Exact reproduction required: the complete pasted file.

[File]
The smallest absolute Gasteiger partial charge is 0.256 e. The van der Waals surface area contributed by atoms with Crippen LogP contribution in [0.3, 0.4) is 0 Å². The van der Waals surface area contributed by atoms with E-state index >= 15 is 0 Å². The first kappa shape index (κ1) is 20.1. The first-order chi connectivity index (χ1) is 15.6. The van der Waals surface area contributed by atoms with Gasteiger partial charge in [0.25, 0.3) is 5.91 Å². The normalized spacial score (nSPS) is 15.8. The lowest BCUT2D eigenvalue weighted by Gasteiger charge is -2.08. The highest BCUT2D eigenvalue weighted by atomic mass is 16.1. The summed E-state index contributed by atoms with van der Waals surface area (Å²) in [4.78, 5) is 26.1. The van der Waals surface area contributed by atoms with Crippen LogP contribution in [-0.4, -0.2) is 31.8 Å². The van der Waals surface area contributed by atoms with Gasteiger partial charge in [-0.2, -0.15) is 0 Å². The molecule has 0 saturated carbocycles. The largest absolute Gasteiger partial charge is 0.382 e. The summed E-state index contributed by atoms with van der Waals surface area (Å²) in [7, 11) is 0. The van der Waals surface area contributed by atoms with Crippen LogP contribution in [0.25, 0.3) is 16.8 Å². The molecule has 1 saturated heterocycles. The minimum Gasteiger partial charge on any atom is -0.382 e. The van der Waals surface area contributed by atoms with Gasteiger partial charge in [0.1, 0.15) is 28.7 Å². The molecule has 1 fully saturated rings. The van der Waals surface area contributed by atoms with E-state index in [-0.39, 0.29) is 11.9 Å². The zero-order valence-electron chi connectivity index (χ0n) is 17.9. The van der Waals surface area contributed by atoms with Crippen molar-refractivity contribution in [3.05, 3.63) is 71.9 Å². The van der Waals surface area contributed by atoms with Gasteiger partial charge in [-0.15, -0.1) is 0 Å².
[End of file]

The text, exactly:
The smallest absolute Gasteiger partial charge is 0.256 e. The van der Waals surface area contributed by atoms with Crippen LogP contribution in [0.3, 0.4) is 0 Å². The van der Waals surface area contributed by atoms with E-state index >= 15 is 0 Å². The first kappa shape index (κ1) is 20.1. The first-order chi connectivity index (χ1) is 15.6. The van der Waals surface area contributed by atoms with Gasteiger partial charge in [0.25, 0.3) is 5.91 Å². The normalized spacial score (nSPS) is 15.8. The lowest BCUT2D eigenvalue weighted by Gasteiger charge is -2.08. The highest BCUT2D eigenvalue weighted by atomic mass is 16.1. The summed E-state index contributed by atoms with van der Waals surface area (Å²) in [4.78, 5) is 26.1. The van der Waals surface area contributed by atoms with Crippen LogP contribution in [-0.4, -0.2) is 31.8 Å². The van der Waals surface area contributed by atoms with Gasteiger partial charge in [-0.2, -0.15) is 0 Å². The molecule has 0 saturated carbocycles. The largest absolute Gasteiger partial charge is 0.382 e. The summed E-state index contributed by atoms with van der Waals surface area (Å²) in [7, 11) is 0. The van der Waals surface area contributed by atoms with Crippen LogP contribution in [0.25, 0.3) is 16.8 Å². The molecule has 1 saturated heterocycles. The minimum Gasteiger partial charge on any atom is -0.382 e. The van der Waals surface area contributed by atoms with Gasteiger partial charge in [0.1, 0.15) is 28.7 Å². The molecule has 1 fully saturated rings. The van der Waals surface area contributed by atoms with E-state index in [-0.39, 0.29) is 11.9 Å². The zero-order valence-electron chi connectivity index (χ0n) is 17.9. The van der Waals surface area contributed by atoms with Crippen molar-refractivity contribution in [3.05, 3.63) is 71.9 Å². The van der Waals surface area contributed by atoms with Gasteiger partial charge in [-0.15, -0.1) is 0 Å².